Date of Award
Master of Science
Rick L. Sharp
Purpose: The aim of this study was to investigate the validity of bioelectrical impedance analysis (BIA) and air-displacement plethysmography (ADP) in relation to dual energy X-ray absorptiometry (DXA) (i.e. the reference standard). Methods: Sixty-three older adults aged 60-96 years (40 men, 23 women). Body percent fat (%BF) was estimated by BIA, ADP and DXA. Single frequency (50Hz) BIA that measures whole body impedance was used and Kyle's equation was applied to estimate fat-free mass. Paired sample t-test, absolute percent errors and Cohen's d were used to evaluate differences among the 3 different methods. Methods agreement was assessed by Pearson's correlation, regression analysis and Bland-Altman plots. Classification agreement of obesity was evaluated using Kappa statistics. Results: ADP and BIA significantly overestimated %BF relative to DXA by 3.3% and 3.1%, yielding absolute errors of 14.1% and 12.4%, respectively. However, ADP (Cohen's d=0.35) had better agreement with DXA and BIA (Cohen's d=0.40). Regression analysis indicated smaller individual variations of ADP (SEE=3.23) compared to BIA (SEE=4.78). In addition, ADP (Kappa=0.58) showed better obesity classification agreement relative to DXA in comparison with BIA (Kappa = 0.35). However, Bland-Altman plots showed a positive proportional pattern (Slope= 0.24, R2=0.24, p<0.05) of biases in ADP, while no systematic pattern of biases was observed for BIA. A gender difference was also detected, indicating a better agreement in males than females. Conclusion: Given that both BIA and ADP had acceptable agreement with DXA in estimating %BF of older adults, ADP showed relatively better agreement in body composition measurement (i.e. %BF) and obesity classification in comparison to BIA. However, practitioners and/or researchers should be aware of the potential biases when using ADP to estimate %BF in older populations.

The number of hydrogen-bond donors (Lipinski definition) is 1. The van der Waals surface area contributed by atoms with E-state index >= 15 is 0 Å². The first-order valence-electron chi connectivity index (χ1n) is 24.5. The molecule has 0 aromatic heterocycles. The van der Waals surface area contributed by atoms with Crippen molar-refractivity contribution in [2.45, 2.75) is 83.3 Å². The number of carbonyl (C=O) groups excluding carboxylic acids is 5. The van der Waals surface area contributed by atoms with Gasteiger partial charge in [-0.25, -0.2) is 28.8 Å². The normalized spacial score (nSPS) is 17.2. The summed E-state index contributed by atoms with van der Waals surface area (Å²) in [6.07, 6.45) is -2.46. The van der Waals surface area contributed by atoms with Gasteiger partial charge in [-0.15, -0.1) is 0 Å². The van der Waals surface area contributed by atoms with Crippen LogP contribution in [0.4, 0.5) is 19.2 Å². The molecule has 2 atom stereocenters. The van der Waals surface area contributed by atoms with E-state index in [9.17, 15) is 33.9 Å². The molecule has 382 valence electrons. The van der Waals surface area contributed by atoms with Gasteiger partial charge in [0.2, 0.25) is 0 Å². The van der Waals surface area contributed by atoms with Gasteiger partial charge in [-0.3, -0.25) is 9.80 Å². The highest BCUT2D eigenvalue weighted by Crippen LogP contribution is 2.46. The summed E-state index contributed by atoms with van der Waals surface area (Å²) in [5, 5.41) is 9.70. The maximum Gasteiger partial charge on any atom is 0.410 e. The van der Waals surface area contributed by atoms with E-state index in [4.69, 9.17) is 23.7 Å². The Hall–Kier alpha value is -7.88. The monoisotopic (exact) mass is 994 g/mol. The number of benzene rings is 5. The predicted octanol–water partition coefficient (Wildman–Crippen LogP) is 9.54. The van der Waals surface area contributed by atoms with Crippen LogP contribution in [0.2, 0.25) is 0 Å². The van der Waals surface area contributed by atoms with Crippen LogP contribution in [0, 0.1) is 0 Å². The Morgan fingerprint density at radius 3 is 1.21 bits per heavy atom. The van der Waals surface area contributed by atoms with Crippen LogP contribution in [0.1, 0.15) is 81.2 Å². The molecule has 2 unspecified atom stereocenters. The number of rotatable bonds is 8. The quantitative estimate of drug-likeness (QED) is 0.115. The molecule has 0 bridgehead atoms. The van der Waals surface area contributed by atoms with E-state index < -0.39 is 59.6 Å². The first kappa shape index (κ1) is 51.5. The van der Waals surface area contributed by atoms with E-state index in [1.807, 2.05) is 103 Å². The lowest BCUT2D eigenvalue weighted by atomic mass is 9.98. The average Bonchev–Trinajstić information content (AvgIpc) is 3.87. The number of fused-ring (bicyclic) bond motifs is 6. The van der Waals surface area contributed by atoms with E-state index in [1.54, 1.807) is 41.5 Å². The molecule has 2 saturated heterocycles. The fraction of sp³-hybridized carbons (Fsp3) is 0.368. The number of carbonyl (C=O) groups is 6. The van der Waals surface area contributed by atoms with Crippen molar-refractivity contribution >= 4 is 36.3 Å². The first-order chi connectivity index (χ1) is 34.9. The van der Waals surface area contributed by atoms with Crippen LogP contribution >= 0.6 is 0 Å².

Li, Yulong, "Validity of non-invasive methods for body composition measurements in older adults" (2012). Graduate Theses and Dissertations. 12598.